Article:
Super changes in the 2017/18 Federal Budget 

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This week, the Federal Treasurer, Scott Morrison, handed down the 2017/18 Federal Budget.

Mr Morrison announced several changes that, if legislated, could affect savings and superannuation, including the new role superannuation will play in addressing housing affordability issues.

Saving for your first home through super

From 1 July 2017, first home buyers will be able to add extra savings to their superannuation account to help save for a house deposit. This will apply to voluntary contributions (pre-tax or post-tax) made to a member's super account.

In his speech, the Treasurer said this will help a first home buyer boost their deposit by 30% compared to saving through a standard deposit account.

People can make contributions of up to $15,000 per year and $30,000 in total to save for their deposit. Withdrawals will be allowed from 1 July 2018. Where there is a couple involved, both partners will be able to save up to their caps and potentially contribute up to $60,000 in total towards their home purchase.

What you can do

If you’re saving for your first home, you can use your TelstraSuper account to save up to $30,000 towards your deposit. The easiest way to do this is by salary sacrificing part of your salary into your super account. Your employer can set this up for you. Post-tax contributions can also be made, which means, for example, if a person received a lump sum from a family member they could contribute that into their super. Contributions made into your super cannot go over the yearly limits.

If you want to see if you could benefit from this new measure, the Government has an online estimator to understand the advantages of saving for your home deposit through super.

Downsizers can boost their super by $300,000

From 1 July 2018, Australians over age 65 who wish to downsize will be able to make a post-tax contribution (non-concessional) to their superannuation of up to $300,000 from the sale of their primary home (if they have owned it for at least 10 years). Up to $600,000 per couple, for the same home, can be contributed to superannuation through the downsizing cap.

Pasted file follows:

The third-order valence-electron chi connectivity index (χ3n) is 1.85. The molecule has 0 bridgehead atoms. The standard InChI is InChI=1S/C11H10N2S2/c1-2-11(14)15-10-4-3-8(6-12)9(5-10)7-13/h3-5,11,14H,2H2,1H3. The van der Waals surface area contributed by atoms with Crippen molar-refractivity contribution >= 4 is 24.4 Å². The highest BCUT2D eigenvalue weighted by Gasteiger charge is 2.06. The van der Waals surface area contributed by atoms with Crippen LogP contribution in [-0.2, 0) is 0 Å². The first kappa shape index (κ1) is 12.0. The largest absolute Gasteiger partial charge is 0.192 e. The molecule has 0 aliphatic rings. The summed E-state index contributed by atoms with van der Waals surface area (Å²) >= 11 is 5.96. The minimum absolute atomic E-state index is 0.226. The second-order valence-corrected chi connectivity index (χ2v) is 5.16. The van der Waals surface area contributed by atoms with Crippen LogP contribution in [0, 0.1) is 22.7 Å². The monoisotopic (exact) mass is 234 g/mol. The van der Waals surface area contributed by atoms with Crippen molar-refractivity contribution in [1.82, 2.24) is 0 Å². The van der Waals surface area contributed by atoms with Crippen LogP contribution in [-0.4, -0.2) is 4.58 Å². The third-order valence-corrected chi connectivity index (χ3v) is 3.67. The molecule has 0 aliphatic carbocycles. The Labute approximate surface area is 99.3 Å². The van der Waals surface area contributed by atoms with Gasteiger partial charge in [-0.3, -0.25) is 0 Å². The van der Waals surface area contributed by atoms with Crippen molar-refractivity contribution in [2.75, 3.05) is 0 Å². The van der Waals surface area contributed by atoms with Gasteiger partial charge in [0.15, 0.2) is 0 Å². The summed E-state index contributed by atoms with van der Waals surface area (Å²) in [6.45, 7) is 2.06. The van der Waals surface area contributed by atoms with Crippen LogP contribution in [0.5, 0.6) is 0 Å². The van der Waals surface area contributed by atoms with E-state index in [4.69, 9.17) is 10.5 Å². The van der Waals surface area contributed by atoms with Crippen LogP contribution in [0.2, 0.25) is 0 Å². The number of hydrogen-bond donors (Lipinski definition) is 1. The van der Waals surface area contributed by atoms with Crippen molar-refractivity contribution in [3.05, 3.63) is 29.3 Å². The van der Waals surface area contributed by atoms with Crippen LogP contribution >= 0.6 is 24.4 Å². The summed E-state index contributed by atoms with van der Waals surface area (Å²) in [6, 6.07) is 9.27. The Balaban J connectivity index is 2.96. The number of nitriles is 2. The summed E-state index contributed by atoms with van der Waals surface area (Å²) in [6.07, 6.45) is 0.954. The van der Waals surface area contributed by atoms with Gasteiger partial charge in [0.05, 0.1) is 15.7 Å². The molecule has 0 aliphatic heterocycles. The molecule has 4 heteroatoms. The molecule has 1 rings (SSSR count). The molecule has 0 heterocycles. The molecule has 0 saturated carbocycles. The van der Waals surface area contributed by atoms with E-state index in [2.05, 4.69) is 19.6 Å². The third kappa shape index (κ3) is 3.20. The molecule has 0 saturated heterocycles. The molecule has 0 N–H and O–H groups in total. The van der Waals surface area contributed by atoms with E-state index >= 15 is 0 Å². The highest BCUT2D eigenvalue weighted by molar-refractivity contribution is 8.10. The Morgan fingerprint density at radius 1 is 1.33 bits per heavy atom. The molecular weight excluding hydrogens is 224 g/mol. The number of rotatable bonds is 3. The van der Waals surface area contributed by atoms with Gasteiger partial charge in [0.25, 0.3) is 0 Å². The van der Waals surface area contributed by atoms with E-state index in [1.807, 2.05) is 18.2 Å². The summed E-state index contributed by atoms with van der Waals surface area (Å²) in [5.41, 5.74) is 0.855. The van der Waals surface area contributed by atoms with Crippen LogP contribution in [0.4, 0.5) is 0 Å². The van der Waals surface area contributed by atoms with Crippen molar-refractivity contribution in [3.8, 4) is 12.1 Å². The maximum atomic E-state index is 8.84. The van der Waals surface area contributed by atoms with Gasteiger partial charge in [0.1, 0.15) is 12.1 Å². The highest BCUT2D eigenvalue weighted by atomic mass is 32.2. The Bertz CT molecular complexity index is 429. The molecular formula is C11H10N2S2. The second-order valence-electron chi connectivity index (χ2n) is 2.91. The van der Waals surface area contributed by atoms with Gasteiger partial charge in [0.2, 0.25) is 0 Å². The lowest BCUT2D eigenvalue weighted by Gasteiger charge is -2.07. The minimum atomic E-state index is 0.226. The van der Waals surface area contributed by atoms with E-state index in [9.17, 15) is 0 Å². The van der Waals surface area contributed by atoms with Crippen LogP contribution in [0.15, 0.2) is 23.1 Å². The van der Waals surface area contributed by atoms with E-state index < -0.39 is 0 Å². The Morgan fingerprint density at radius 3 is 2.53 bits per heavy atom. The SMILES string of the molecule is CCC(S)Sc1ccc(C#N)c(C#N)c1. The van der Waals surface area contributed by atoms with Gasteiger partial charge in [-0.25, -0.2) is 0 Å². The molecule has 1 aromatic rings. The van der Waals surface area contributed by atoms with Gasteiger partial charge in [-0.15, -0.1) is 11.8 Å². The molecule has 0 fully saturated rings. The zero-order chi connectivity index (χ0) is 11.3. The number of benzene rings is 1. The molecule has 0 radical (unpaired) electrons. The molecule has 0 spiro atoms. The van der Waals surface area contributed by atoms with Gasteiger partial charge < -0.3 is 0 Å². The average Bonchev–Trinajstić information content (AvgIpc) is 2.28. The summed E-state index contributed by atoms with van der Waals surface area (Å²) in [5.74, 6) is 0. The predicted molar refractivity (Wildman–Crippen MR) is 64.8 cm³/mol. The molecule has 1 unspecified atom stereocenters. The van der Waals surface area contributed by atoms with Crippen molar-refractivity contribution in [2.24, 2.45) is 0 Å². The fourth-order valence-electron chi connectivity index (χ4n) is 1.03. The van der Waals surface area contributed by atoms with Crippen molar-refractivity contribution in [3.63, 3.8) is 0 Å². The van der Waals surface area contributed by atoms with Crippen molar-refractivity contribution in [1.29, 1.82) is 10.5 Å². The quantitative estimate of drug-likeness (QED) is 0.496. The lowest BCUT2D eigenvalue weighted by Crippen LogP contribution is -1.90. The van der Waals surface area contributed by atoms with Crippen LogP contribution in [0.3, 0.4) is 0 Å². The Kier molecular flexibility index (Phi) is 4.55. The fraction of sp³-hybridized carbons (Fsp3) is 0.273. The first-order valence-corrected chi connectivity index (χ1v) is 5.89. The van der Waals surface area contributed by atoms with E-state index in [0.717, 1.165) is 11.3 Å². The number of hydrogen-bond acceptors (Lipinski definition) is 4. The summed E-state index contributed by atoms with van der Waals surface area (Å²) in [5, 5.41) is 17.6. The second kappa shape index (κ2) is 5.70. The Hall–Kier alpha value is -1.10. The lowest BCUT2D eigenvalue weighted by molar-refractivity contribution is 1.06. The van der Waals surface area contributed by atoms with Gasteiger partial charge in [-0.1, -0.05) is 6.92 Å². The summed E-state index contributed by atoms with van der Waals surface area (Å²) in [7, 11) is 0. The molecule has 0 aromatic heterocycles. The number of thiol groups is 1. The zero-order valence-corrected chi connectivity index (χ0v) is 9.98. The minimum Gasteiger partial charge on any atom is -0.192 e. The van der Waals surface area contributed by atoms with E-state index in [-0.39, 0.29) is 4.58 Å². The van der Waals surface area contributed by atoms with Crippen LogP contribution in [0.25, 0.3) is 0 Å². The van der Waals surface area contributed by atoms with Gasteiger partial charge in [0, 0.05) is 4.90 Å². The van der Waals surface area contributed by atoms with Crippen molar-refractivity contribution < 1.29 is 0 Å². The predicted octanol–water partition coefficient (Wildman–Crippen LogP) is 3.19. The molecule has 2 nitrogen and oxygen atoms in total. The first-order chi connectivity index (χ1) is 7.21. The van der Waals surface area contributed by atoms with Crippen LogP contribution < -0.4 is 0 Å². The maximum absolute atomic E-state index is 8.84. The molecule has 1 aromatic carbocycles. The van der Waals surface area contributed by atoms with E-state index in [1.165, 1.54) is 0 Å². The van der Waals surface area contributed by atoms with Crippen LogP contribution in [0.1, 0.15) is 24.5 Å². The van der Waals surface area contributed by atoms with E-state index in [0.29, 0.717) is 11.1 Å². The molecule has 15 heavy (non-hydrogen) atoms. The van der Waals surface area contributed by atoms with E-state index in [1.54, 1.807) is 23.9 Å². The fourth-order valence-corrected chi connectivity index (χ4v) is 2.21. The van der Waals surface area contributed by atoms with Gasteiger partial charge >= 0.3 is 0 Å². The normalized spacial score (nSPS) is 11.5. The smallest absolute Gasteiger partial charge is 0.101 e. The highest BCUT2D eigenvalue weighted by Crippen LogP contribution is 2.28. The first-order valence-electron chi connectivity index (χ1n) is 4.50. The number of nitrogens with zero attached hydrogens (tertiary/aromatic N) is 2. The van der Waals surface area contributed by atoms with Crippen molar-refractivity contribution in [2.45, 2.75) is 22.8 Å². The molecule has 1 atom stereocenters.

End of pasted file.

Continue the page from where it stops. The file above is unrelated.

These contributions will be in addition to those currently allowed under existing rules and caps and they will be exempt from the existing age test, work test and the $1.6 million balance test coming in from 1 July 2017 for making post-tax contributions.

Federal Treasury has provided the following example of how downsizing could work: *

George and Jane, both retired and aged 76 and 69, sell their home to move into more appropriate accommodation. The sale proceeds are $1.2 million. They can each make a non-concessional contribution into superannuation of $300,000 ($600,000 in total), even though Jane no longer satisfies the standard contribution work test and George is over 75. They can make these special contributions regardless of how much they already have in their accounts.
Federal Treasury Budget papers

What you can do

If you’re thinking of downsizing after 1 July 2018, you can consider making a contribution into your super account. There could be Centrelink implications as the family home does not fall under the asset test but your superannuation does. Also, if you have over $1.6 million you can’t transfer any amounts over that into a pension as there are restrictions from 1 July 2017 on how much can be transferred into a tax-free pension.

How we can help you

For more detailed information, a video update, or to sign up for one of our webinars on the Budget changes, visit our special Federal Budget page.

2017 Federal Budget update

If you’d like to discuss saving for your first home or downsizing, TelstraSuper Financial Planning has a team of Advisers who can help you work out how to meet your goals. They can be contacted on 1300 033 166 or you can request a call back online. Due to high demand for our advice services, we are now booking appointments for the new financial year. If you’d like advice on this new option for saving you can register your interest by sending us an email and someone will contact you in the new financial year when there will also be more clarity on how these proposed reforms will work.